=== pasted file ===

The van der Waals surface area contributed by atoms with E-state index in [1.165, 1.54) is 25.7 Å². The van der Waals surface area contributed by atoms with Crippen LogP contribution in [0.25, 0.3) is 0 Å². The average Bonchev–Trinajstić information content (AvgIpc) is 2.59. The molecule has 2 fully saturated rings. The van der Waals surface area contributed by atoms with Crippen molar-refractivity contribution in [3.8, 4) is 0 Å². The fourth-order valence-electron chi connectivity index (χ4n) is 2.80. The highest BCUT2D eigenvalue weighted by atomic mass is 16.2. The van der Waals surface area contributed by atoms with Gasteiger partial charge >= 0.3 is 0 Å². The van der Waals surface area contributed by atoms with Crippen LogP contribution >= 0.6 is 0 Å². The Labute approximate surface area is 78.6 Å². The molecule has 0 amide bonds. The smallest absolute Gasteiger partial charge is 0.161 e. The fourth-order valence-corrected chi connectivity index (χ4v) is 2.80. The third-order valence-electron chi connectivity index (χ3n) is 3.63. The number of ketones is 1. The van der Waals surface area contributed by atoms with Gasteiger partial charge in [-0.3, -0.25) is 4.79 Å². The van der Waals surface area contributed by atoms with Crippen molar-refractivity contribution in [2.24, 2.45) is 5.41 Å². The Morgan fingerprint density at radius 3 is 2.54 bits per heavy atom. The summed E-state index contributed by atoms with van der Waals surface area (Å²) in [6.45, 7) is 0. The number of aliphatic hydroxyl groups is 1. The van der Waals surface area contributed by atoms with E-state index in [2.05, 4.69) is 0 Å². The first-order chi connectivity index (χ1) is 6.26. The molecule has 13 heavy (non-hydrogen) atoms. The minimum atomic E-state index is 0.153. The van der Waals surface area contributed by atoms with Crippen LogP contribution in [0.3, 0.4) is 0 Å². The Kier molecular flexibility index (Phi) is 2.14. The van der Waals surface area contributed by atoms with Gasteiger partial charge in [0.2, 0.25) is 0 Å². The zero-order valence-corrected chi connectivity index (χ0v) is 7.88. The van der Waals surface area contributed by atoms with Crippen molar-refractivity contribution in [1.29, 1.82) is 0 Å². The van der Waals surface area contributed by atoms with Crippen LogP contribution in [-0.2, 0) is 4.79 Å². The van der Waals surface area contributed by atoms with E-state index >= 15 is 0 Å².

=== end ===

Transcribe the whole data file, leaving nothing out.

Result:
The van der Waals surface area contributed by atoms with E-state index in [1.165, 1.54) is 25.7 Å². The van der Waals surface area contributed by atoms with Crippen LogP contribution in [0.25, 0.3) is 0 Å². The average Bonchev–Trinajstić information content (AvgIpc) is 2.59. The molecule has 2 fully saturated rings. The van der Waals surface area contributed by atoms with Crippen molar-refractivity contribution in [3.8, 4) is 0 Å². The fourth-order valence-electron chi connectivity index (χ4n) is 2.80. The highest BCUT2D eigenvalue weighted by atomic mass is 16.2. The van der Waals surface area contributed by atoms with Gasteiger partial charge >= 0.3 is 0 Å². The van der Waals surface area contributed by atoms with Crippen LogP contribution >= 0.6 is 0 Å². The Labute approximate surface area is 78.6 Å². The molecule has 0 amide bonds. The smallest absolute Gasteiger partial charge is 0.161 e. The fourth-order valence-corrected chi connectivity index (χ4v) is 2.80. The third-order valence-electron chi connectivity index (χ3n) is 3.63. The number of ketones is 1. The van der Waals surface area contributed by atoms with Gasteiger partial charge in [-0.3, -0.25) is 4.79 Å². The van der Waals surface area contributed by atoms with Crippen molar-refractivity contribution in [2.24, 2.45) is 5.41 Å². The Morgan fingerprint density at radius 3 is 2.54 bits per heavy atom. The summed E-state index contributed by atoms with van der Waals surface area (Å²) in [6.45, 7) is 0. The number of aliphatic hydroxyl groups is 1. The van der Waals surface area contributed by atoms with E-state index in [2.05, 4.69) is 0 Å². The first-order chi connectivity index (χ1) is 6.26. The molecule has 13 heavy (non-hydrogen) atoms. The minimum atomic E-state index is 0.153. The van der Waals surface area contributed by atoms with Crippen LogP contribution in [0.3, 0.4) is 0 Å². The Kier molecular flexibility index (Phi) is 2.14. The van der Waals surface area contributed by atoms with Gasteiger partial charge in [0.2, 0.25) is 0 Å². The zero-order valence-corrected chi connectivity index (χ0v) is 7.88. The van der Waals surface area contributed by atoms with Crippen molar-refractivity contribution in [1.29, 1.82) is 0 Å². The van der Waals surface area contributed by atoms with Crippen LogP contribution in [-0.2, 0) is 4.79 Å². The van der Waals surface area contributed by atoms with E-state index >= 15 is 0 Å².